Not all that long ago, many of us thought we only had to watch our credit cards to avoid identity theft. If the crooks didn't get the numbers on our plastic, we thought, they couldn't live it up and go on a wild shopping spree like the one in the movie Identity Thief.
But ID theft scams are all over the map, both in terms of geography and kinds of fraud, according to Federal Trade Commission data.
In many states - including Michigan, Kentucky, California, Texas and elsewhere - the largest area for ID theft complaints involves fraud relating to government documents or benefits.
Maybe, someone steals your identity so they can use your health care insurance, said Peter Schoenrock, senior vice president for management at Equifax.
Or an ID thief can steal information to falsely apply for jobless claims, he said. Or fake IDs are used to create fake tax returns that are packed with lucrative tax breaks, such as education credits or the Earned Income Tax Credit, to create generous tax refunds for criminals.
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No, you don't want to leave your credit cards easily in view. But pay attention to your other paperwork, too. You'd be shocked where you'd spot a Social Security number just casually tossed around in your own home.
Digging through a stack of old papers in the attic, I found my Social Security number just casually written on an old economics test from back in college. I guess that was OK back in the day. But if I'm cleaning, I sure don't want to carelessly toss that paper in the trash. Time to shred it.
Snowbirds with winter homes in Florida may want to be even more cautious about their Medicare cards, bank statements and other ID when heading south. Florida ranks No. 1 for ID theft among 50 states, according to data from the Federal Trade Commission.
Florida's seniors are vulnerable as fraud targets; it doesn't hurt that there are many people who travel to Florida on vacation, either. Georgia is No. 2 on the FTC Consumer Sentinel report's list of states with the highest per capita rates of identity theft. California came in at No. 3, and Michigan ranks No. 4.
Equifax - which launched IdentityProtection.com to give an in-depth look at ID theft - noted that areas that have had surges in unemployment or foreclosures may be at more risk for ID theft.
In some cases, some people may feel desperate for cash and be more willing to hand over the Social Security number of a child to someone who is going to create a fake tax return. Or they might be more willing to participate in other ID theft scams if they think they can get quick cash and won't get caught.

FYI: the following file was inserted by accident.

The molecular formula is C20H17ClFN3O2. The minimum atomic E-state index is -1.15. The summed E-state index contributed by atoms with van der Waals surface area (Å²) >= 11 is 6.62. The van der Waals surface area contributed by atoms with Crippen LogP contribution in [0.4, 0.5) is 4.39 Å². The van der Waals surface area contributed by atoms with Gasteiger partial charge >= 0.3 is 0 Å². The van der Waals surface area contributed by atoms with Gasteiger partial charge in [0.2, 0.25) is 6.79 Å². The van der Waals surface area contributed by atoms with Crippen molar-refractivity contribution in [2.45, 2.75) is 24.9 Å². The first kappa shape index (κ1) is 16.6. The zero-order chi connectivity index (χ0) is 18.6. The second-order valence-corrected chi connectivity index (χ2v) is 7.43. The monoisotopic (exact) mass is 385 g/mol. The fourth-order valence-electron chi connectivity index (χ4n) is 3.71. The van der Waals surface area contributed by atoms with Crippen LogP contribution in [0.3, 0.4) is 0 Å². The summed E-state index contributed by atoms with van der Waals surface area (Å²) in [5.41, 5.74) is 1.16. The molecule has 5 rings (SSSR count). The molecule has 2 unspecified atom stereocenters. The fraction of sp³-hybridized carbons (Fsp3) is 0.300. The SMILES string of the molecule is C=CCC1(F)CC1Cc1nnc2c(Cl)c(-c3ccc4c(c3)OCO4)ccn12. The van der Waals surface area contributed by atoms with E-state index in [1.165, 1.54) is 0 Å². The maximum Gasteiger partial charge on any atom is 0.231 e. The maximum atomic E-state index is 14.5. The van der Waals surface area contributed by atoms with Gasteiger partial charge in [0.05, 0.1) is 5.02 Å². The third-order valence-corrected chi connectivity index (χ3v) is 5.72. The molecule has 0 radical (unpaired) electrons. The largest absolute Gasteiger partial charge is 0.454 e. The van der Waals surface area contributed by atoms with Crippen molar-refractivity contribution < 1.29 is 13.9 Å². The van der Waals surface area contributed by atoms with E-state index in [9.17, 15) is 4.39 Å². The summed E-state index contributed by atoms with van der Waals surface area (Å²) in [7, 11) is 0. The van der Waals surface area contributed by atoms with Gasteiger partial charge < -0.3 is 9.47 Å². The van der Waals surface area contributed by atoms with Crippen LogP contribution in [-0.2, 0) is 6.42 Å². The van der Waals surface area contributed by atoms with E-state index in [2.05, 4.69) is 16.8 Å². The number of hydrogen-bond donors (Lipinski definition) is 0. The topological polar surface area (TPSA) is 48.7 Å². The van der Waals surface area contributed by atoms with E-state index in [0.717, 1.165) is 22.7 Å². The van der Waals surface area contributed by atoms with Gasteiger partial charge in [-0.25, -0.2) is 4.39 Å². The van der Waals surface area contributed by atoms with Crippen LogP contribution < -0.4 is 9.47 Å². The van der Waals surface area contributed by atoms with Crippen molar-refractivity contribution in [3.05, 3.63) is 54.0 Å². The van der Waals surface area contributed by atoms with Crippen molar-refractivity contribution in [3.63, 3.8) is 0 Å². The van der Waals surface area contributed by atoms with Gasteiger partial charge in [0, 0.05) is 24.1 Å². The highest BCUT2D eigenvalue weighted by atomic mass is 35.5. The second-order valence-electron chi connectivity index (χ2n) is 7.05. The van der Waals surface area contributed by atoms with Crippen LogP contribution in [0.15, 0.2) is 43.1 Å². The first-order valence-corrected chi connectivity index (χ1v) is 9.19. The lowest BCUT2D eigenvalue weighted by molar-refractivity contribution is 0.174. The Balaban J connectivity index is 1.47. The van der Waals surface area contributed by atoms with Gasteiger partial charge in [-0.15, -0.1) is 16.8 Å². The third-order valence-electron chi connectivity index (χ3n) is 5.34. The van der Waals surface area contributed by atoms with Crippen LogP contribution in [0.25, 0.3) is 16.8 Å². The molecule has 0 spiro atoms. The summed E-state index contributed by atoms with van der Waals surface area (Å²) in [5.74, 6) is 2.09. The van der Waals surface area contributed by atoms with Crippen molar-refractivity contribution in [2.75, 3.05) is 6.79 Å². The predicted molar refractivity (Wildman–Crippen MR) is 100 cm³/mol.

Seventy-two percent of the complaints out of Florida involved government documents or benefits fraud. Credit card fraud ranked No. 2, and bank fraud ranked No. 3 in Florida.
"Historically, states that have seen the highest level of ID theft tend to be border states," said Adam Levin, chairman of Identity Theft 911.
Here are some scams that ID crooks use:
• The fake landlord. Spot a great deal on a vacation condo? Maybe a super price on a dream house? Consumers have lost deposit money - and sensitive information that can be used for ID theft - when agreeing to a rental property scam, and they don't realize they've been scammed until they go on vacation.
"You arrive at the rental property. They greet you at the door and they have no idea what you're talking about," Levin said.
Realtors warn that consumers need to watch out for phony listings for homes and apartments on Craigslist and elsewhere online. Craigslist warns consumers that they should not agree to credit checks or background checks for a job or housing until actually meeting an interviewer in person or landlord in person.
• The free prize that pops up on your cellphone. The Federal Trade Commission took action earlier this year against marketers that sent unwanted text messages offering "free" gift cards. Once spammers have your personal information, it can be sold to marketers or even end up in the hands of ID thieves.
• Watch your child's ID. The most stolen piece of identification from a child is a Social Security number, and sometimes it's a family member or friend who commits this crime, said Dianne Shovely, vice president of fraud services for Comerica Bank in Auburn Hills, Mich. Keep birth certificates and paperwork that contains a child's Social Security number, such as your tax return, carefully locked away.
Three ways to avoid ID theft:
• Shred papers, especially those with your Social Security number on them.
• Take extra care with your information during times of life-changing events, the birth of a child, a divorce, a death in the family. Experts say fraud is more likely to take place when people are vulnerable. Pay attention on vacation or during a big move to a new house, too.
• If something sounds odd, it probably is odd. Take time to look up some potential scams. See www.onguardonline.gov.
Source: Detroit Free Press research